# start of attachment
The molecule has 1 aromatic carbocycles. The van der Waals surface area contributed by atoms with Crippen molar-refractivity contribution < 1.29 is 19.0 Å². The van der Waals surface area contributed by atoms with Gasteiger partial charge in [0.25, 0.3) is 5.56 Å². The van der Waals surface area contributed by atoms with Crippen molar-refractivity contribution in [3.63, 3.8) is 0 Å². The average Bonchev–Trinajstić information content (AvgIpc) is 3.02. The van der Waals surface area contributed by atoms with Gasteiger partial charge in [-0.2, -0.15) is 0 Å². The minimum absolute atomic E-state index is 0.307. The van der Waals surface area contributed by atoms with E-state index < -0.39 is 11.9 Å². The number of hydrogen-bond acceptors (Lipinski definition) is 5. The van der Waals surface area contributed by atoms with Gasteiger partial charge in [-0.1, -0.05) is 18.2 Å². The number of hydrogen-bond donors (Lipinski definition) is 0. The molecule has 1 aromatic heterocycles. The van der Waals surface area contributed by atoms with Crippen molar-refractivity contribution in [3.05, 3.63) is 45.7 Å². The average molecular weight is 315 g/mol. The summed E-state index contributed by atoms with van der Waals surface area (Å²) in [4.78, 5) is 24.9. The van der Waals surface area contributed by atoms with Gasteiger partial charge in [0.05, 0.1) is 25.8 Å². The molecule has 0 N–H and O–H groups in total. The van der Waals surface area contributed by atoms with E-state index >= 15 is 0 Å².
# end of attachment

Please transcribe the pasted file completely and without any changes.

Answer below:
The molecule has 1 aromatic carbocycles. The van der Waals surface area contributed by atoms with Crippen molar-refractivity contribution < 1.29 is 19.0 Å². The van der Waals surface area contributed by atoms with Gasteiger partial charge in [0.25, 0.3) is 5.56 Å². The van der Waals surface area contributed by atoms with Crippen molar-refractivity contribution in [3.63, 3.8) is 0 Å². The average Bonchev–Trinajstić information content (AvgIpc) is 3.02. The van der Waals surface area contributed by atoms with Gasteiger partial charge in [-0.2, -0.15) is 0 Å². The minimum absolute atomic E-state index is 0.307. The van der Waals surface area contributed by atoms with E-state index < -0.39 is 11.9 Å². The number of hydrogen-bond acceptors (Lipinski definition) is 5. The van der Waals surface area contributed by atoms with Gasteiger partial charge in [-0.1, -0.05) is 18.2 Å². The number of hydrogen-bond donors (Lipinski definition) is 0. The molecule has 1 aromatic heterocycles. The van der Waals surface area contributed by atoms with Crippen molar-refractivity contribution in [3.05, 3.63) is 45.7 Å². The average molecular weight is 315 g/mol. The summed E-state index contributed by atoms with van der Waals surface area (Å²) in [4.78, 5) is 24.9. The van der Waals surface area contributed by atoms with Gasteiger partial charge in [0.05, 0.1) is 25.8 Å². The molecule has 0 N–H and O–H groups in total. The van der Waals surface area contributed by atoms with E-state index >= 15 is 0 Å².